Chapter 1: Part 1
The city of Kalendelor was active during Winter, very literally in spite of the snow. It was a metropolis of orange brick and white foundation: accented by silver metal support pieces around most buildings. Now that November had come, the frost fell, but not freely. In the dense prospect district, plexiglass roofing opened and closed automatically to protect the public from natural downpour. The snow lined the creases. It was like a curtain of light, dust particles, and ice.
Sipha Nowergeen was among this hustle and bustle. He was pale as day with white receding hair. He jogged quite enthusiastically for a man in his late forties: holding tight to his tote bag strap as his brown coat trailed him. He had ended his university course early. He had to. He couldn’t wait any longer.
The old professor turned a corner past a local park. He had to scale a community fence to reach the sanitary sewer pipes. The fresh mud and wild flora stained his pants but he paid it no mind on his way down the man-sized tube.
As though he had infinite stamina, Sipha kept running until he felt a familiar sensation. He didn’t pant as he slowed. He practically stopped dead, closed his eyes, and breathed out a short but shaky relief. The man was tall enough that he had to kneel down. He didn’t need much external light. He just felt along the concrete until something erupted.
It was a circular, rippling, anomaly of blinding white. It grew to a flat radius of two feet. The energy constructing it was so intense that it concealed whatever was on the other side, like a one-way mirror. And Sipha was on the blind side… but he had an inkling of how to fix that.
The old man held his hand up, slowly tightened a fist, and concentrated. His palm sizzled as a faint smoke trailed up the creases in his fingers. Then, came, fire.
The edges of the anomaly bloomed to a bright deep crimson as the flame hovered over the man’s knuckles. It was causing him pain, so much so that he gritted his teeth. But this was too important. He could see the frame expanding. Him using this element he now possessed was somehow feeding this… this gateway.
And then the professor’s recklessness caught up with him.
“Professor Nowergeen?” a robotic voice echoed through the tunnel: shuddering the old man back to reality. He lost concentration and the flame vanished.
Now hurrying to hide his dried skin in his sleeve, Sipha was met by one of his students. She was a twig of a thing and not exactly in the flattering sense. Her gray fur-collared jacket and brown pants only emphasized her stick of a figure. However, it was the mask people noticed most. It was this quartz-like helmet. The back end allows her brown hair to flow out but the front concealed everything. The mask was round and pale, with large bird-like lenses covering the eyes. The left side was damaged with cracks down the lenses and to the mouth.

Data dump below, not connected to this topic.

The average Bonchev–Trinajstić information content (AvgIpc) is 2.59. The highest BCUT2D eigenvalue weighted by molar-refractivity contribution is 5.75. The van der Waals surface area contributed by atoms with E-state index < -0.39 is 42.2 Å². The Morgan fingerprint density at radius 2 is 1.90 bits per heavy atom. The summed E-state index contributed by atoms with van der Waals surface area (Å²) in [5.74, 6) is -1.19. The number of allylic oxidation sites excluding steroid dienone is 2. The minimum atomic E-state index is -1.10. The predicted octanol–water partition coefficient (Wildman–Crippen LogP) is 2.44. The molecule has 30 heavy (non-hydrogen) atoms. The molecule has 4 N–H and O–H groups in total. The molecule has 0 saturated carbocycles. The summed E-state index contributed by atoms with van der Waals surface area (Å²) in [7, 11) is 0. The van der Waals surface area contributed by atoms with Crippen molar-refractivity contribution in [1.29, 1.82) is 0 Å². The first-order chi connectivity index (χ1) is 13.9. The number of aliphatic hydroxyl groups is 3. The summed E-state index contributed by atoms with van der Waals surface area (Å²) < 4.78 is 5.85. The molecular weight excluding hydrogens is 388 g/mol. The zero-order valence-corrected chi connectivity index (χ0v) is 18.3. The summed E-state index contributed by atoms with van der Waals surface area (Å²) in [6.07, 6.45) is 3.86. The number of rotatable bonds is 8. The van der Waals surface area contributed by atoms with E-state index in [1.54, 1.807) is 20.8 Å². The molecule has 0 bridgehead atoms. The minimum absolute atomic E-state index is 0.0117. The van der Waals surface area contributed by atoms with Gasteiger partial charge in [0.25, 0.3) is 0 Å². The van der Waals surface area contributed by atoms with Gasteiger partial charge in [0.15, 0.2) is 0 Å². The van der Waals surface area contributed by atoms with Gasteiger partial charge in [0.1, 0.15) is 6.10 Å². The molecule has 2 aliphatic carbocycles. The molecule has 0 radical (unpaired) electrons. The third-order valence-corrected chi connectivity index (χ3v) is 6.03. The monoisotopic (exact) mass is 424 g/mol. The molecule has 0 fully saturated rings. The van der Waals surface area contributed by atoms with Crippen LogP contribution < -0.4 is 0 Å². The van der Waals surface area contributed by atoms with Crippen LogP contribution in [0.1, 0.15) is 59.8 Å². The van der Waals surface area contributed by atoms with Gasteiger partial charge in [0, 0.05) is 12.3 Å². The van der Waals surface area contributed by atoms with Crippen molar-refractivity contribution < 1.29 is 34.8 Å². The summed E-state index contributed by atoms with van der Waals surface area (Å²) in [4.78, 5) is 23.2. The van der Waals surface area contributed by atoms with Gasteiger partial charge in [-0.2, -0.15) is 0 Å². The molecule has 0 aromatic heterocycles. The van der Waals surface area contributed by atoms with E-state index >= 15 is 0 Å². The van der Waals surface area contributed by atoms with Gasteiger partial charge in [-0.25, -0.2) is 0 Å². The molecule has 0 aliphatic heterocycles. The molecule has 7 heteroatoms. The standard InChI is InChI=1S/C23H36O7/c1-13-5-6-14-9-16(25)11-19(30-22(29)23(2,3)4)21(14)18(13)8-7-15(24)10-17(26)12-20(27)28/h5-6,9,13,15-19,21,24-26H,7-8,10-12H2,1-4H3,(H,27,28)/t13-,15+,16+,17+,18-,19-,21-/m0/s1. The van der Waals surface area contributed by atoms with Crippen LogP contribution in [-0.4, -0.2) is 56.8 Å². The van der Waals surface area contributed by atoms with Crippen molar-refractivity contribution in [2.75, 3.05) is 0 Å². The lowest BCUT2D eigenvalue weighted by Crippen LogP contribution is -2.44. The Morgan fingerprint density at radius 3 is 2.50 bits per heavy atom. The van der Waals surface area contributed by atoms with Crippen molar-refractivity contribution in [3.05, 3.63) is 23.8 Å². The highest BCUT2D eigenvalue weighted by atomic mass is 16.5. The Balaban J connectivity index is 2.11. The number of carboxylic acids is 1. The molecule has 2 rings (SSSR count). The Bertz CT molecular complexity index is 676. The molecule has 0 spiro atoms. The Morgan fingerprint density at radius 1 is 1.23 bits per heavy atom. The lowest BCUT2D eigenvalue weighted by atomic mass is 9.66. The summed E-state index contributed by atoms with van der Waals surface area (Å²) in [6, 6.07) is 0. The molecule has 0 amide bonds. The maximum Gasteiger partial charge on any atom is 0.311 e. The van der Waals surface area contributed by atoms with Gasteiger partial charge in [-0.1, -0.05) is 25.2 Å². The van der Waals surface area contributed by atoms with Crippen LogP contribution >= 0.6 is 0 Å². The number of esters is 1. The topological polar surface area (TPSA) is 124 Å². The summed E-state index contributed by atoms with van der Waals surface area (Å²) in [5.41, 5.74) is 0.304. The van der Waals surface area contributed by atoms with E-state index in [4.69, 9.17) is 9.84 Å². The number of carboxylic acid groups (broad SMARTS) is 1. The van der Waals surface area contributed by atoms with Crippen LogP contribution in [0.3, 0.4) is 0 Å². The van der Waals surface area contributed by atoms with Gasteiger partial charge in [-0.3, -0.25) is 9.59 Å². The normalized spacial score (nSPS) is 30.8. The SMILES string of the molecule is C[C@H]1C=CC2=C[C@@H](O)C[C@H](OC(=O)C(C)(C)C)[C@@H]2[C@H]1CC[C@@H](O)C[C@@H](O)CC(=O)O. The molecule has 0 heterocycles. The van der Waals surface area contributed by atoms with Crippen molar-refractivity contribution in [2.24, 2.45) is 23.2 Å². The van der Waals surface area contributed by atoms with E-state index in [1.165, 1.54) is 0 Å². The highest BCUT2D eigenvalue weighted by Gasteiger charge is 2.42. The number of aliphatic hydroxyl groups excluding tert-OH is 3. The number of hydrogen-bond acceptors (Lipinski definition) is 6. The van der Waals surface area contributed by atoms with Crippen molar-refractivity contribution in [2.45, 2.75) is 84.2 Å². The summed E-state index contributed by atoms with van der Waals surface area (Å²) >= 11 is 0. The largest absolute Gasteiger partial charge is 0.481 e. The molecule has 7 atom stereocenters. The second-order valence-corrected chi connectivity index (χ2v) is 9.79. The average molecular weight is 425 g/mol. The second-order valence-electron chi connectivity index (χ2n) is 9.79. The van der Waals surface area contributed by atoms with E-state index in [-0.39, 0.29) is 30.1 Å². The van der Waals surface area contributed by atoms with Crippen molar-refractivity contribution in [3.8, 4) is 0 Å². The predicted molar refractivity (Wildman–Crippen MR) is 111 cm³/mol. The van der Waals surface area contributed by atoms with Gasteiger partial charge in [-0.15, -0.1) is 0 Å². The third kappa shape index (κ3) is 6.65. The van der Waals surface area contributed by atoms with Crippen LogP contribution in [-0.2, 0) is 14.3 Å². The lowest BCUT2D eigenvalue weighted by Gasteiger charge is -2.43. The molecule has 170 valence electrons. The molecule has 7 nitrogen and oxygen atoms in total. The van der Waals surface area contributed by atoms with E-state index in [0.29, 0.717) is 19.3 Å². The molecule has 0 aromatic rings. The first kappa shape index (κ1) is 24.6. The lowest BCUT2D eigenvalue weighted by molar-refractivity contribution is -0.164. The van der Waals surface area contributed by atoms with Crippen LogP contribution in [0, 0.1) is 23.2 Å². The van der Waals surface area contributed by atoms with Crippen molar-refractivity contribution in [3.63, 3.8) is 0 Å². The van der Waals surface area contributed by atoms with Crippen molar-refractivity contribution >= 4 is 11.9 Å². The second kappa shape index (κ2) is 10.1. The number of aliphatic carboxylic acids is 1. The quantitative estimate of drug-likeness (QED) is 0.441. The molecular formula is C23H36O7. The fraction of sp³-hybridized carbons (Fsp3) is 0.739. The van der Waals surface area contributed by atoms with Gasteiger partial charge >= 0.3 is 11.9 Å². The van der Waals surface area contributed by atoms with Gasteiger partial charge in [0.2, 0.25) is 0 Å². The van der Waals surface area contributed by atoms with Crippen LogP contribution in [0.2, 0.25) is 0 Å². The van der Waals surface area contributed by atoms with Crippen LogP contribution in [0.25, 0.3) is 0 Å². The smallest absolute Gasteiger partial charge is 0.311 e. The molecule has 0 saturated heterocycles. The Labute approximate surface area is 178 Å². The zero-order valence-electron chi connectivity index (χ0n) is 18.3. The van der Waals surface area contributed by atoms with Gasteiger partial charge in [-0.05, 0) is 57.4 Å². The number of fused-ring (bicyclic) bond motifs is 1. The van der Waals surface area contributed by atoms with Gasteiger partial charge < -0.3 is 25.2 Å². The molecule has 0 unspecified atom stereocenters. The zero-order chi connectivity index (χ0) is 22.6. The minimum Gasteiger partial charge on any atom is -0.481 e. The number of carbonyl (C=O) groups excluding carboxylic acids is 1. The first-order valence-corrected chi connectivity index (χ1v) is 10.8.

The young adult tapped away at her touch-screen phone for a moment. It spoke on her behalf. “This does not look like a drug meet.”
It only took Sipha a moment to conclude that the circular anomaly meant he couldn’t lie his way out of this. But there were other solutions. He straightened up and cleared his throat. “Miss… Ariel?” The girl started typing as the professor continued. “Do you believe in Multive–”
“... Yarieal. Sorry. Do you believe in Multiverse Theory?”
The man waited patiently for the college student to type her answer. The way her head tilted toward the conspicuous light made him hopeful that she understood something. He was rewarded as she answered, “This is a portal? This is dangerous.”
Sipha wove his hand dismissively. “Everything is dangerous. If something threatening comes out, we can close the portal. I think I know how. If it gets too big, just… splash some of the…” Sipha glanced down and saw that the water had iced over back at the entrance. He decided to skip to asking, “Are you going to call the police?”
The college student’s posture sent guilt down the professor’s spine. She was clearly not comfortable with this but she motioned toward the glowing frame as if saying, “Get on with it.” So, Sipha reignited his fist and the frame began expanding again.
Miss Yarieal jumped a little at the flaming fist but did not interrupt. She watched Sipha strain to keep the frame expanding. The more it expanded, the harder it was to keep it doing so. It was only three feet wide now and neither looked comfortable with the idea of diving through on a whim. Then, the professor combusted.
Sipha had strained himself too much and his magical fire was now spreading across his arm: burning him severely as it went. He cried out and fell to one knee but he was determined to see the frame open fully. That was where his student drew the line.
Instead of grabbing the man’s arm, Miss Yarieal went for the frame. With a wave of her white, powdery gloves, she dissolved the energy in half and it dissolved. Immediately, the intensity of Sipha’s fire dwindled and the student quickly went about patting him down. While his arm was quite singed, it was the strain of maintaining the energy which caused the most harm.
The old man collapsed into the natural waste of the cement tube. He was sweating something terrible now and Miss Yarieal was already calling for an ambulance. Before the old man passed out, his good hand grabbed the student by the arm.
“Don’t, tell, anyone. Please.”
The masked college student watched her professor being loaded into the square vehicle some fifteen minutes later: alert lights flashing and siren wailing on its way down the road. She stood in the cold, in front of the fence… and glanced back down to the long man-sized pipe.
She told them he had been smoking and his arm dipped into some flammable waste.